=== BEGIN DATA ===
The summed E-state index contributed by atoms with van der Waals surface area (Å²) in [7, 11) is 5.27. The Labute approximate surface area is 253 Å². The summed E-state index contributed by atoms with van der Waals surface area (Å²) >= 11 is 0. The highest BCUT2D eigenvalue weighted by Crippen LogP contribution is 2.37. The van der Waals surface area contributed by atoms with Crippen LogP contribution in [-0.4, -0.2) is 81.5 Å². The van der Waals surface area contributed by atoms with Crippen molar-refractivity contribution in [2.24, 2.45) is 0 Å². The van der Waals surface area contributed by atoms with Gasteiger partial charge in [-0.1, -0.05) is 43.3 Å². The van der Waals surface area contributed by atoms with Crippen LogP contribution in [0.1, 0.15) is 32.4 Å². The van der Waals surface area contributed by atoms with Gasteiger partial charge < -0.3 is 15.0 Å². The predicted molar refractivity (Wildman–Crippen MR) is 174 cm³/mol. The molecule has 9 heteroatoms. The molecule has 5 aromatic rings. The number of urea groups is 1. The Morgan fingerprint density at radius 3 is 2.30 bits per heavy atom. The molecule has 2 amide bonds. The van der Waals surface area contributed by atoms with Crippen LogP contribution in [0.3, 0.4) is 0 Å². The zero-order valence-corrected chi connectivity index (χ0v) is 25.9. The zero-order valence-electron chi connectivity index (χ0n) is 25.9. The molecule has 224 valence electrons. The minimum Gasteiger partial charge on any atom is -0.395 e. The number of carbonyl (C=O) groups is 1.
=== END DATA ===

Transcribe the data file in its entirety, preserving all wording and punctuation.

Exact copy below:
The summed E-state index contributed by atoms with van der Waals surface area (Å²) in [7, 11) is 5.27. The Labute approximate surface area is 253 Å². The summed E-state index contributed by atoms with van der Waals surface area (Å²) >= 11 is 0. The highest BCUT2D eigenvalue weighted by Crippen LogP contribution is 2.37. The van der Waals surface area contributed by atoms with Crippen LogP contribution in [-0.4, -0.2) is 81.5 Å². The van der Waals surface area contributed by atoms with Crippen molar-refractivity contribution in [2.24, 2.45) is 0 Å². The van der Waals surface area contributed by atoms with Gasteiger partial charge in [-0.1, -0.05) is 43.3 Å². The van der Waals surface area contributed by atoms with Crippen LogP contribution in [0.1, 0.15) is 32.4 Å². The van der Waals surface area contributed by atoms with Gasteiger partial charge < -0.3 is 15.0 Å². The predicted molar refractivity (Wildman–Crippen MR) is 174 cm³/mol. The molecule has 9 heteroatoms. The molecule has 5 aromatic rings. The number of urea groups is 1. The Morgan fingerprint density at radius 3 is 2.30 bits per heavy atom. The molecule has 2 amide bonds. The van der Waals surface area contributed by atoms with Crippen LogP contribution in [0.3, 0.4) is 0 Å². The zero-order valence-corrected chi connectivity index (χ0v) is 25.9. The zero-order valence-electron chi connectivity index (χ0n) is 25.9. The molecule has 224 valence electrons. The minimum Gasteiger partial charge on any atom is -0.395 e. The number of carbonyl (C=O) groups is 1.